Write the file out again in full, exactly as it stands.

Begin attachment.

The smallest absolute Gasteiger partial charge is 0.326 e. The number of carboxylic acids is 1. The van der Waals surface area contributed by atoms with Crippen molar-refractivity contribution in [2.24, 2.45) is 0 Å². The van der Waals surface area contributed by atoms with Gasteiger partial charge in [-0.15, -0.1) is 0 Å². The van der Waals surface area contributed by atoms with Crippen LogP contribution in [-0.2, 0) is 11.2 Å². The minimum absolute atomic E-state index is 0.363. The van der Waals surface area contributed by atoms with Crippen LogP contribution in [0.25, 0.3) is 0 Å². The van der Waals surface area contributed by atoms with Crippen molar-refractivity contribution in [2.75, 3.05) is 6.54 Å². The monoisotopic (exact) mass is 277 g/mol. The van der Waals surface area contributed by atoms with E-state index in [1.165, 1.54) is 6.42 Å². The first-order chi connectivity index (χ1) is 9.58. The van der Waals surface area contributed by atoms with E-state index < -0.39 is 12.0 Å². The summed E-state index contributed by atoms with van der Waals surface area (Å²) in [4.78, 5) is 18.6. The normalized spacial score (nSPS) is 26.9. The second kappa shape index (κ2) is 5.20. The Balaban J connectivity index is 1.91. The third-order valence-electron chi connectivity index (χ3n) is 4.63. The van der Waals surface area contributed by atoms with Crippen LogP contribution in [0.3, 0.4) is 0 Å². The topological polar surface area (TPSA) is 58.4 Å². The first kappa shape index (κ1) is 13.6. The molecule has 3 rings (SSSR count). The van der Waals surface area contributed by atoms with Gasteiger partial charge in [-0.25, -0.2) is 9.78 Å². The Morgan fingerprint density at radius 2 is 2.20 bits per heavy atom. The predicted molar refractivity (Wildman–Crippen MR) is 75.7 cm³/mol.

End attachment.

The smallest absolute Gasteiger partial charge is 0.326 e. The number of carboxylic acids is 1. The van der Waals surface area contributed by atoms with Crippen molar-refractivity contribution in [2.24, 2.45) is 0 Å². The van der Waals surface area contributed by atoms with Gasteiger partial charge in [-0.15, -0.1) is 0 Å². The van der Waals surface area contributed by atoms with Crippen LogP contribution in [-0.2, 0) is 11.2 Å². The minimum absolute atomic E-state index is 0.363. The van der Waals surface area contributed by atoms with Crippen LogP contribution in [0.25, 0.3) is 0 Å². The van der Waals surface area contributed by atoms with Crippen molar-refractivity contribution in [2.75, 3.05) is 6.54 Å². The monoisotopic (exact) mass is 277 g/mol. The van der Waals surface area contributed by atoms with E-state index in [1.165, 1.54) is 6.42 Å². The first-order chi connectivity index (χ1) is 9.58. The van der Waals surface area contributed by atoms with E-state index < -0.39 is 12.0 Å². The summed E-state index contributed by atoms with van der Waals surface area (Å²) in [4.78, 5) is 18.6. The normalized spacial score (nSPS) is 26.9. The second kappa shape index (κ2) is 5.20. The Balaban J connectivity index is 1.91. The third-order valence-electron chi connectivity index (χ3n) is 4.63. The van der Waals surface area contributed by atoms with Crippen LogP contribution in [0.3, 0.4) is 0 Å². The topological polar surface area (TPSA) is 58.4 Å². The first kappa shape index (κ1) is 13.6. The molecule has 3 rings (SSSR count). The van der Waals surface area contributed by atoms with Gasteiger partial charge in [-0.25, -0.2) is 9.78 Å². The Morgan fingerprint density at radius 2 is 2.20 bits per heavy atom. The predicted molar refractivity (Wildman–Crippen MR) is 75.7 cm³/mol.